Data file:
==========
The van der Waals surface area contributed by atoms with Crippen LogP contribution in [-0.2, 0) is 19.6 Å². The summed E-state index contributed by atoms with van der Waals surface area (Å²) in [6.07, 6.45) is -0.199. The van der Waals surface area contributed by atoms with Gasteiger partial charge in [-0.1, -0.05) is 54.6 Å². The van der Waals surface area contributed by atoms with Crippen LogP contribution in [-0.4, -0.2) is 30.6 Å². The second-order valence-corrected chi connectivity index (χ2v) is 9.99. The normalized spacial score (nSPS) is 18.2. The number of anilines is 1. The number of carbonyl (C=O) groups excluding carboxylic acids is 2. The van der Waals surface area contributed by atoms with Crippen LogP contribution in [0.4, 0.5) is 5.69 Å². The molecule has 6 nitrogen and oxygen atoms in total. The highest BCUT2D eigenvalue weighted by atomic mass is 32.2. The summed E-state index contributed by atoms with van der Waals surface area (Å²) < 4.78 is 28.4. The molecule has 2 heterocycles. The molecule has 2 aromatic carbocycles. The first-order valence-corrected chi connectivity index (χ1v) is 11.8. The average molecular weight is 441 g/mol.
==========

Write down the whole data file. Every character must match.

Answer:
The van der Waals surface area contributed by atoms with Crippen LogP contribution in [-0.2, 0) is 19.6 Å². The summed E-state index contributed by atoms with van der Waals surface area (Å²) in [6.07, 6.45) is -0.199. The van der Waals surface area contributed by atoms with Gasteiger partial charge in [-0.1, -0.05) is 54.6 Å². The van der Waals surface area contributed by atoms with Crippen LogP contribution in [-0.4, -0.2) is 30.6 Å². The second-order valence-corrected chi connectivity index (χ2v) is 9.99. The normalized spacial score (nSPS) is 18.2. The number of anilines is 1. The number of carbonyl (C=O) groups excluding carboxylic acids is 2. The van der Waals surface area contributed by atoms with Crippen LogP contribution in [0.4, 0.5) is 5.69 Å². The molecule has 6 nitrogen and oxygen atoms in total. The highest BCUT2D eigenvalue weighted by atomic mass is 32.2. The summed E-state index contributed by atoms with van der Waals surface area (Å²) < 4.78 is 28.4. The molecule has 2 heterocycles. The molecule has 2 aromatic carbocycles. The first-order valence-corrected chi connectivity index (χ1v) is 11.8. The average molecular weight is 441 g/mol.